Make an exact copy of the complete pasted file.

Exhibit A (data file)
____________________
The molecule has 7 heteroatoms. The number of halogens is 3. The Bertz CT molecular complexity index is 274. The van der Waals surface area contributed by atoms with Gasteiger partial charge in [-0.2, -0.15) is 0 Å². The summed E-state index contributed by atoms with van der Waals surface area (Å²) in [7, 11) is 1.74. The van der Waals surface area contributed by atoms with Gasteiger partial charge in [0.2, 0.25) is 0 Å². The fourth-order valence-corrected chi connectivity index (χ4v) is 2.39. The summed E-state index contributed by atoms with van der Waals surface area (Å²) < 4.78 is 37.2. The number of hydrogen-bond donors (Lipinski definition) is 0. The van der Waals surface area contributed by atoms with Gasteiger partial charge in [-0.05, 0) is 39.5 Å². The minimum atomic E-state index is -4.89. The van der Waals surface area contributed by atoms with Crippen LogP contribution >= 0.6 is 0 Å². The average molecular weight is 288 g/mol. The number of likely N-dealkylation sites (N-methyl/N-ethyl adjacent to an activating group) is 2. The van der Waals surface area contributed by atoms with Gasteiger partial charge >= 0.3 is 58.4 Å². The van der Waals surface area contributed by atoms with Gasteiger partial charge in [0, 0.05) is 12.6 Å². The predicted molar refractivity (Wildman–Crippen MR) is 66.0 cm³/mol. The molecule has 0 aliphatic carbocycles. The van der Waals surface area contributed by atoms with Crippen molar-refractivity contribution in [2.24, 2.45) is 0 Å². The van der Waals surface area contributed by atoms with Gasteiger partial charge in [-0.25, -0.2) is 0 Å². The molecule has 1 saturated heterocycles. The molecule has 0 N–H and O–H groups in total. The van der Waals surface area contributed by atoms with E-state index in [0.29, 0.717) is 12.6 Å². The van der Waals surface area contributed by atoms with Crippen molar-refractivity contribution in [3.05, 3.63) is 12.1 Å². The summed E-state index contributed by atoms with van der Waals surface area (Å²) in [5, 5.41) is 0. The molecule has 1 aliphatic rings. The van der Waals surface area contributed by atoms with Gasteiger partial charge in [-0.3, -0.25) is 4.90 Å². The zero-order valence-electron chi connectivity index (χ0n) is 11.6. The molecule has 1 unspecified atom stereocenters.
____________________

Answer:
The molecule has 7 heteroatoms. The number of halogens is 3. The Bertz CT molecular complexity index is 274. The van der Waals surface area contributed by atoms with Gasteiger partial charge in [-0.2, -0.15) is 0 Å². The summed E-state index contributed by atoms with van der Waals surface area (Å²) in [7, 11) is 1.74. The van der Waals surface area contributed by atoms with Gasteiger partial charge in [0.2, 0.25) is 0 Å². The fourth-order valence-corrected chi connectivity index (χ4v) is 2.39. The summed E-state index contributed by atoms with van der Waals surface area (Å²) < 4.78 is 37.2. The number of hydrogen-bond donors (Lipinski definition) is 0. The van der Waals surface area contributed by atoms with Gasteiger partial charge in [-0.05, 0) is 39.5 Å². The minimum atomic E-state index is -4.89. The van der Waals surface area contributed by atoms with Crippen LogP contribution >= 0.6 is 0 Å². The average molecular weight is 288 g/mol. The number of likely N-dealkylation sites (N-methyl/N-ethyl adjacent to an activating group) is 2. The van der Waals surface area contributed by atoms with Gasteiger partial charge >= 0.3 is 58.4 Å². The van der Waals surface area contributed by atoms with Gasteiger partial charge in [0, 0.05) is 12.6 Å². The predicted molar refractivity (Wildman–Crippen MR) is 66.0 cm³/mol. The molecule has 0 aliphatic carbocycles. The van der Waals surface area contributed by atoms with Crippen molar-refractivity contribution in [2.24, 2.45) is 0 Å². The van der Waals surface area contributed by atoms with Gasteiger partial charge in [-0.25, -0.2) is 0 Å². The molecule has 1 saturated heterocycles. The molecule has 0 N–H and O–H groups in total. The van der Waals surface area contributed by atoms with E-state index in [0.29, 0.717) is 12.6 Å². The van der Waals surface area contributed by atoms with Crippen molar-refractivity contribution in [3.05, 3.63) is 12.1 Å². The summed E-state index contributed by atoms with van der Waals surface area (Å²) in [5, 5.41) is 0. The molecule has 1 aliphatic rings. The van der Waals surface area contributed by atoms with Gasteiger partial charge in [-0.3, -0.25) is 4.90 Å². The zero-order valence-electron chi connectivity index (χ0n) is 11.6. The molecule has 1 unspecified atom stereocenters.